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Tom Mullaney’s new book The Chinese Typewriter: A History (MIT Press, 2017) provides a fascinating first look at the development of modern Chinese information technology. Spanning 150 years from the origins of telegraphy in the early 1800s to the advent of computing in the 1950s – the book explores the at times fraught relationship between Chinese writing and global modernity. It covers some of the earliest and varied attempts to make the Chinese script fit for Western communication systems, taking the reader on a journey through Chinese telegraphy, Morse code, typewriters and early computing. In addition, Mullaney includes reference to the many failed attempts, ideas and approaches in the history of Chinese information technology through a series of lively and insightful stories and people. Perhaps most interestingly, Mullaney covers how various inbuilt linguistic inequalities in turn eventually led to the evolution of innovative strategies and technologies, including input method and predictive text.


Ricarda Brosch is a museum assistant (trainee) at the Asian Art Museum Berlin (Museum fur Asiatische Kunst Berlin – Stiftung Preussischer Kulturbesitz), which is due to reopen as part of the Humboldt Forum in 2019. Her research focuses on Ming and Qing Chinese art & material culture, transcultural interchanges, especially with Timurid and Safavid Iran, as well as provenance research & digital humanities. You can find out more about her work by following her on Twitter @RicardaBeatrix or getting in touch via ricarda.brosch@gmail.com.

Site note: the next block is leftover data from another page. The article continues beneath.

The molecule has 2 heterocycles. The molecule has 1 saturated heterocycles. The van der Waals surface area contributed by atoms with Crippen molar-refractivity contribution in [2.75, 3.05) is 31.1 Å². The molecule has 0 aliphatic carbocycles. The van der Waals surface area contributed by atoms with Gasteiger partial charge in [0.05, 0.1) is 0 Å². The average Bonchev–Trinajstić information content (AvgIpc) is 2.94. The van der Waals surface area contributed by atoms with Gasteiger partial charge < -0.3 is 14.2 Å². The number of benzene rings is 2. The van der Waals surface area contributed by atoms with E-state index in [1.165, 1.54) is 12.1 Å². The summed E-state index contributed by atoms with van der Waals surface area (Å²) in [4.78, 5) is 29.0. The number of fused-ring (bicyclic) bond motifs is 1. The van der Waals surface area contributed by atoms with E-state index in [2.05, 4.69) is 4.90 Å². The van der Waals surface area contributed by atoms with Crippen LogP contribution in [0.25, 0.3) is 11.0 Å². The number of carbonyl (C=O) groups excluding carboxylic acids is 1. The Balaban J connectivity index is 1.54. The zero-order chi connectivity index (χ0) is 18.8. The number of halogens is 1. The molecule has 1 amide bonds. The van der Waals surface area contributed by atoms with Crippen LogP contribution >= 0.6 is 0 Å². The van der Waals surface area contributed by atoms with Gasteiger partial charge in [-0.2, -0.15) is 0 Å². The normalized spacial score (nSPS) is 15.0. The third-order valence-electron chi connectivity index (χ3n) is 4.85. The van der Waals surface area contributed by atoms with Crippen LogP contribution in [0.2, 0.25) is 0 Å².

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Jan 09 2018

2hr 16mins

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Rank #20: Stephen Monteiro, “The Fabric of Interface: Mobile Media, Design, and Gender” (MIT Press, 2017)

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Sewing, knitting, quilting, the crafts related to fabric making, are usually not what we think about when we consider our digital communications devices. Yet, many of the activities that we find ourselves doing with our devices touching the screen, scrolling, swiping, etc. and some of the language that we use to describe our actions, draw from textile culture. In his book The Fabric of Interface: Mobile Media, Design, and Gender (MIT Press, 2017), Stephen Montiero, at Concordia University, explores the connection between the fabric arts and computing. In it he investigates the relationship between gender and the construction of media technologies. A particular focus of his is an examination of how, as in former years sewing was dismissed as women’s work, social aspects of digital technologies are gendered and dismissed as inconsequential. Montiero also details the eraser of the contributions of many women to the evolution of the technology that is now ubiquitous.

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Apr 06 2018

27mins